In college everyone knows someone in a band. Whether it is your roommate, classmate, friend of a friend or maybe even yourself, someone in your life is in a band. That is just how college works. They probably play house parties and open mic nights. They probably play on-campus battle of the bands competitions and get some airplay on the campus radio station. They might release a self produced EP and put it up on bandcamp for “pay what you want.” But what if suddenly that band starts getting bigger? And bigger. Until they are selling out shows across the country and releasing hit albums. Suddenly your friends are famous and the garage band days are just a memory.
More bands than you think started as silly projects between friends in college before blossoming into something more. I’m sure it was hard for Freddie Mercury’s friends to believe it when Queen took off (yep, Queen was once a college band.) I started thinking about the people who I know that formed bands in college and the bands I listen to now, and wanted to see which bands I know and love started out just like my peers.
So, without further ado, here is a list of college bands that you may not have known were college bands.
Jukebox The Ghost
The guys in Jukebox The Ghost (Ben Thornewill, Jesse Kristin, and Tommy Siegel) met while attending George Washington University in 2003. The group played together as “The Sunday Mail” for two years before taking a hiatus. While on hiatus they worked on a different sound, wrote new material and from the hiatus Jukebox The Ghost was born. They released their debut album Let live and Let Ghosts in 2008 and have released two other albums since then. The band is now based in Brooklyn, New York.
In 2007 Joe Newman, Gwil Sainsbury, Thom Green, and Gus Unger-Hamilton met at Leeds University. During their second year of school, Newman and Sainsbury started writing and producing music together in their dorm rooms. This was the beginnings of the band Alt-J. Alt-J has a pretty unique sound which comes from their early days of recording in residence halls. Since noise had to be kept low, they couldn’t use bass guitars or bass drums. The band became more serious after graduation when the guys moved to Cambridge. They released their debut album An Awesome Wave in 2012 to rave reviews.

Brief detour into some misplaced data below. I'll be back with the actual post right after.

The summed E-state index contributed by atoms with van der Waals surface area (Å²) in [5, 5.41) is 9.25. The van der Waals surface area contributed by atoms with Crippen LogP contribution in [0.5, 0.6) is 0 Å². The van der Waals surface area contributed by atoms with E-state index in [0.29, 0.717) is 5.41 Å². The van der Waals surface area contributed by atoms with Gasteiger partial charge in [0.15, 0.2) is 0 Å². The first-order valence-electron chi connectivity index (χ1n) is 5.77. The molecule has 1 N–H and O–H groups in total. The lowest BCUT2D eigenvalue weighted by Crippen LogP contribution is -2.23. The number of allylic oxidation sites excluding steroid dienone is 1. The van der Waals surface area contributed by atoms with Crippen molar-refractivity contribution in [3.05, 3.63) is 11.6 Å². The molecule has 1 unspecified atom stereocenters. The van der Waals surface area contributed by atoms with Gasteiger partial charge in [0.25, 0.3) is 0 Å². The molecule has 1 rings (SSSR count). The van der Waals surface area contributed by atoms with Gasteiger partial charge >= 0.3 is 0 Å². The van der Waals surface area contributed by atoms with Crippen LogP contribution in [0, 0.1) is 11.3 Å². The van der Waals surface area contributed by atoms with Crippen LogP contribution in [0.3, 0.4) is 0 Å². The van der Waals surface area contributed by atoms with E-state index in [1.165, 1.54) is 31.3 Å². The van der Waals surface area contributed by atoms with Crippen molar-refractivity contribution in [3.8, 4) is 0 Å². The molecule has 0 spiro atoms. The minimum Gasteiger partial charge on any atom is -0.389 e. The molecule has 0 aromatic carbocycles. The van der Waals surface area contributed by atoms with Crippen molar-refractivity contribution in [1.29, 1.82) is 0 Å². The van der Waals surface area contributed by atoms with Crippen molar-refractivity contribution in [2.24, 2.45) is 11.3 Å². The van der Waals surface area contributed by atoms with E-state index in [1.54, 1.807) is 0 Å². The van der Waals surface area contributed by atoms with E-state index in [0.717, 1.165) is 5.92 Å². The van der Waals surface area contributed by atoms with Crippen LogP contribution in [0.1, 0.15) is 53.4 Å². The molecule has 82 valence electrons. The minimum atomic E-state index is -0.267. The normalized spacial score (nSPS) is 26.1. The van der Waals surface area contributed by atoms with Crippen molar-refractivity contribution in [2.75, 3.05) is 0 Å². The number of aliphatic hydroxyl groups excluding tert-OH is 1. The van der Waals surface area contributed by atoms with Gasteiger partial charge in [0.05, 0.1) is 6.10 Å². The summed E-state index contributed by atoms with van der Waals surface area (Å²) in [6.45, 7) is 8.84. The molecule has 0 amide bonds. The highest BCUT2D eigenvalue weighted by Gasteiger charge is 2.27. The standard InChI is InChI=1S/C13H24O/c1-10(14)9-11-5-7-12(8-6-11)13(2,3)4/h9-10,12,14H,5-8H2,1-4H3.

(photo via Cults)
In 2010 Brian Oblivion and Madeline Follin met while attending The New School in New York City. While those names individually may not sound familiar, you may know them better as Cults, a buzzband that gained momentum after releasing a three song EP on their Bandcamp page. Their debut self titled album came out in 2011 and did well on college radio stations and was named by Pitchfork as one of the “Top 50 Albums of 2011.” Their track “Go Outside” was used on the sound track for MLB 11: The Show for Playstation 3 and they are supposed to have another album coming out this year.
Ra Ra Riot
(photo via WXPN)
Ra Ra Riot formed in 2006 while the members were attending Syracuse University. They started out playing house shows but garnered attention from their live performances at CMJ Music Marathon in New York City just six months after the band’s formation. The Rhumb Line, the band’s debut album was released in 2008 and the band continued to grow in popularity after touring with bands like Death Cab For Cutie, Tokyo Police Club and most recently The Postal Service.
Death Cab For Cutie
In the mid 90s, Ben Gibbard started making music as a solo artist. He was recording under the moniker All-Time Quarterback before releasing a cassette tape You Can Play These Songs With Chords as Death Cab For Cutie. After the cassette was successful, Gibbard decided to expand the project into a full band. Western Washington University was the location for Death Cab’s origin story, and the band released their first LP Something About Airplanes in 1998. The band have seven albums under their belts.
Vampire Weekend is the result of an Ivy League education. The band members Ezra Koenig, Rostam Batmanglij, Chris Baio and Chris Tomson formed the band in 2006 while attending Columbia University. Koenig and Tomson began working together on a rap collaboration but eventually brought the other two on to form Vampire Weekend. They released their self titled debut album in 2008 after graduating from Columbia. They were all working full time jobs while trying to promote their music. Koenig was teaching middle school English at the time. The band released their third studio album back in May.